Ball and Patterson had met each other—they had been on television together and were always interviewed for the same newspaper stories about computer dating. Ball was Patterson’s only real competitor, and he knew her business was sound. So when Ball called Patterson one day in 1974 and offered him the opportunity to buy her business on the condition that he pay the £2000 of debt that Com-Pat had accrued as part of the deal, Patterson took a taxi across London in a flash to sign the papers.
All’s Well That Ends
From there, Ball went on to other pursuits and much self-reflection. Though she had run a business to make other people happy, she wasn't very happy herself. Finally diagnosed late in life with dyslexia, she felt relieved to know her inability to write or to do math wasn't a character flaw. Still, she felt as though she had spent her life hiding her shortcomings. She had been locked in an "emotional dungeon” of her own making, as she put it, even while she ran a business that helped other people escape theirs. Ever independent, and refusing to marry despite having long romantic relationships with men, Ball was the prototypical "new woman.” Unfortunately for her, she came on the scene about a decade before women like her were culturally accepted.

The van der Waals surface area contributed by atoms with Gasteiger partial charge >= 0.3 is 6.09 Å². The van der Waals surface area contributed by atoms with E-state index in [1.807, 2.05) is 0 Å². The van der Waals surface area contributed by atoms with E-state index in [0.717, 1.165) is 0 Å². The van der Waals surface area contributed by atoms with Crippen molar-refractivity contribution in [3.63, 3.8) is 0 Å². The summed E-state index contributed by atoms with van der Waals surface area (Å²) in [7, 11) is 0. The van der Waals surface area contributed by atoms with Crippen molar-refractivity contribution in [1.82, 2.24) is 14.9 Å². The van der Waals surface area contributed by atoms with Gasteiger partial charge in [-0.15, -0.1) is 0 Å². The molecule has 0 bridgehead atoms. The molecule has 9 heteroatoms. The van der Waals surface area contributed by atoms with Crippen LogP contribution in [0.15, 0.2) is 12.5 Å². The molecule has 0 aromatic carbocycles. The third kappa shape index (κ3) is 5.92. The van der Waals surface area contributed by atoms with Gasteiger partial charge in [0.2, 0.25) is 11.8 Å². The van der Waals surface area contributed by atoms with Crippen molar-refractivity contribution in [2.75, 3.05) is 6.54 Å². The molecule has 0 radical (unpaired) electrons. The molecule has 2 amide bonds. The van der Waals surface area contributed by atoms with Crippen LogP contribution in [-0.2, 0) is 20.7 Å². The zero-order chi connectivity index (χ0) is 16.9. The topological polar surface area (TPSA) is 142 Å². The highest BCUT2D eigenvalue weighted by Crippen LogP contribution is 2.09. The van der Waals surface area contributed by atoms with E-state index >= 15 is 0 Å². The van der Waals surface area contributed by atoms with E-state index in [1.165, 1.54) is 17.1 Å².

Patterson, for his part, continued on to great success. To this day, Dateline is the longest-running computer dating service in the Anglo-American world. When Patterson died he was a millionaire many times over, and had been married several times. It was one of his ex-wives who found him in his bathtub, dead of complications related to alcoholism, in 1997 at the age of fifty-two.
Good Ol’ Fashioned Computer Dating
From Joan Ball to the Operation Match partners to John Patterson, the real story of computer dating is evolutionary rather than revolutionary. The most successful computer dating entrepreneurs understood that their businesses entrenched existing norms rather than overturned them. Ball’s Com-Pat succeeded early on in large part because it did not push people outside of their comfort zone—it simply gave them what they wanted and expected in a more efficient way. Likewise, Patterson’s Dateline came on the scene at a time in the swinging Sixties and Seventies when people were already apt to be more adventurous—and open to accepting a higher level of risk in their dating lives.
Mainframes made matches but they also made mincemeat of people’s hopes, in much the same way that apps and online dating sites do today. One 1960s-era computer dating service sent its own employees out on dates with women, and had the men propose to their unsuspecting marks, because the company’s business model did not require women to pay until after getting a marriage proposal. Within the past few years, OkCupid has admitted to experimenting on its users, matching them up randomly in order to see if the company’s algorithm actually worked any better than random pairings.